Copyright ©The Author(s) 2018. Published by Baishideng Publishing Group Inc. All rights reserved.
World J Gastroenterol. Jul 28, 2018; 24(28): 3101-3111
Published online Jul 28, 2018. doi: 10.3748/wjg.v24.i28.3101
Encapsulating peritoneal sclerosis
Christopher J Danford, Steven C Lin, Martin P Smith, Jacqueline L Wolf
Christopher J Danford, Steven C Lin, Jacqueline L Wolf, Division of Gastroenterology and Hepatology, Beth Israel Deaconess Medical Center, Harvard Medical School, Boston, MA 02115, United States
Martin P Smith, Department of Radiology, Beth Israel Deaconess Medical Center, Harvard Medical School, Boston, MA 02115, United States
Author contributions: Danford CJ and Lin SC contributed equally in performing the literature search, review, and drafting of the manuscript, and they should be as co-first authors; Danford CJ, Lin SC, Smith MP and Wolf JL participated in the critical review, revision of the manuscript, and approve of the final draft of the manuscript.
Conflict-of-interest statement: There are no financial disclosures or conflicts of interest in the production of this manuscript.
Open-Access: This article is an open-access article which was selected by an in-house editor and fully peer-reviewed by external reviewers. It is distributed in accordance with the Creative Commons Attribution Non Commercial (CC BY-NC 4.0) license, which permits others to distribute, remix, adapt, build upon this work non-commercially, and license their derivative works on different terms, provided the original work is properly cited and the use is non-commercial. See:
Correspondence to: Jacqueline L Wolf, MD, Associate Professor, Division of Gastroenterology and Hepatology, Beth Israel Deaconess Medical Center, 330 Brookline Ave, Rabb 433, Boston, MA 02115, United States.
Telephone: +1-617-6671676 Fax: +1-617-6675826
Received: May 16, 2018
Peer-review started: May 17, 2018
First decision: May 30, 2018
Revised: June 7, 2018
Accepted: June 25, 2018
Article in press: June 25, 2018
Published online: July 28, 2018

Encapsulating peritoneal sclerosis (EPS) is a debilitating condition characterized by a fibrocollagenous membrane encasing the small intestine, resulting in recurrent small bowel obstructions. EPS is most commonly associated with long-term peritoneal dialysis, though medications, peritoneal infection, and systemic inflammatory disorders have been implicated. Many cases remain idiopathic. Diagnosis is often delayed given the rarity of the disorder combined with non-specific symptoms and laboratory findings. Although cross-sectional imaging with computed tomography of the abdomen can be suggestive of the disorder, many patients undergo exploratory laparotomy for diagnosis. Mortality approaches 50% one year after diagnosis. Treatment for EPS involves treating the underlying condition or eliminating possible inciting agents (i.e. peritoneal dialysis, medications, infections) and nutritional support, frequently with total parenteral nutrition. EPS-specific treatment depends on the disease stage. In the inflammatory stage, corticosteroids are the treatment of choice, while in the fibrotic stage, tamoxifen may be beneficial. In practice, distinguishing between stages may be difficult and both may be used. Surgical intervention, consisting of peritonectomy and enterolysis, is time-consuming and high-risk and is reserved for situations in which conservative medical therapy fails in institutions with surgical expertise in this area. Herein we review the available literature of the etiology, pathogenesis, diagnosis, and treatment of this rare, but potentially devastating disease.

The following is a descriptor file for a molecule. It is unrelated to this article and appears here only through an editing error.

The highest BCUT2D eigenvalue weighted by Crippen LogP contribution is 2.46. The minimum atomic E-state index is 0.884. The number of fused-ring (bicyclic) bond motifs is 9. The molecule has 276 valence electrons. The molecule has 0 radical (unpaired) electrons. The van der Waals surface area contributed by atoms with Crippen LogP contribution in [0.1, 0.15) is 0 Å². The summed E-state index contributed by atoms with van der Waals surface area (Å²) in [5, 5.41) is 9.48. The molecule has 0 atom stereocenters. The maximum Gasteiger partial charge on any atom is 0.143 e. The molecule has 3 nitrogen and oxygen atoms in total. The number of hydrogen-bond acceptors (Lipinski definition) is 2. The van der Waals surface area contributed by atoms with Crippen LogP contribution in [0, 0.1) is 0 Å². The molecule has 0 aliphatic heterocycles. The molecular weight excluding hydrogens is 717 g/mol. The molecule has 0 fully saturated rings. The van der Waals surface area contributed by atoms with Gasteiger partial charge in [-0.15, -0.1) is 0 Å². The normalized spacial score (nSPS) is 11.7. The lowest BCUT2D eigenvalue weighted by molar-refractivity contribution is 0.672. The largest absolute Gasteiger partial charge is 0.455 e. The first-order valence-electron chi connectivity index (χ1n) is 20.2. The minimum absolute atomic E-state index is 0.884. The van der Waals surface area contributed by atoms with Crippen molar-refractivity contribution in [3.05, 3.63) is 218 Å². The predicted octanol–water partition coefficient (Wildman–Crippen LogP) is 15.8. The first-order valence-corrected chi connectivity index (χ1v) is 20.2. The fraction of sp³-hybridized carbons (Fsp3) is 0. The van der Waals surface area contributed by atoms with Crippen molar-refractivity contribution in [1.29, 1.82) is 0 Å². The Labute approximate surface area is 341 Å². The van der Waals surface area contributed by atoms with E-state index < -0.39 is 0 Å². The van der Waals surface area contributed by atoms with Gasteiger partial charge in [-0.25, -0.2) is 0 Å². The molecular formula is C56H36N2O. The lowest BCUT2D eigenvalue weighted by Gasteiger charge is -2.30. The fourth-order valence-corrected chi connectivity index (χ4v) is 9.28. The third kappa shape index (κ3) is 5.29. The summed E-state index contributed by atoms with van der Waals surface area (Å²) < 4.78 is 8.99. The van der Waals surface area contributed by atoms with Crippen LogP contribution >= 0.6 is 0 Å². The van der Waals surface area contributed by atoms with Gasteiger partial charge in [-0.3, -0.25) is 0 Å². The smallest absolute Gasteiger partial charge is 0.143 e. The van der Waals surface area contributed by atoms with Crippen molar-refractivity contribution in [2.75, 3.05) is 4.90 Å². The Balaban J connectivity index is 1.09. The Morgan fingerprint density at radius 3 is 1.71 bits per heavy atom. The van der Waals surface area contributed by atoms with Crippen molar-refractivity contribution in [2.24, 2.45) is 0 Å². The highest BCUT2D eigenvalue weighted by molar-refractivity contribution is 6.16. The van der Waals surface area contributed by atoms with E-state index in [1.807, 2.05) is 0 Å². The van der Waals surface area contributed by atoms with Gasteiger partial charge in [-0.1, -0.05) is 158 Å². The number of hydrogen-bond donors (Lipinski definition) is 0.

Keywords: Abdominal cocoon, Sclerosing encapsulating peritonitis, Peritoneal sclerosis, Peritonectomy, Enterolysis, Peritoneal dialysis, Tamoxifen, Corticosteroids

Core tip: Encapsulating peritoneal sclerosis (EPS) is a rare, but potentially devastating disorder. Most literature is derived from the nephrology literature surrounding peritoneal dialysis, however, the gastroenterologist is likely to encounter EPS from a variety of etiologies. We present a comprehensive review of EPS from all etiologies and a summary of treatments from a gastroenterologist’s perspective including the role of nutrition, surgery, immunosuppression, anti-fibrotic agents, and the novel use of μ-opioid antagonists and guanylate cyclase C agonists in the management of patients with EPS.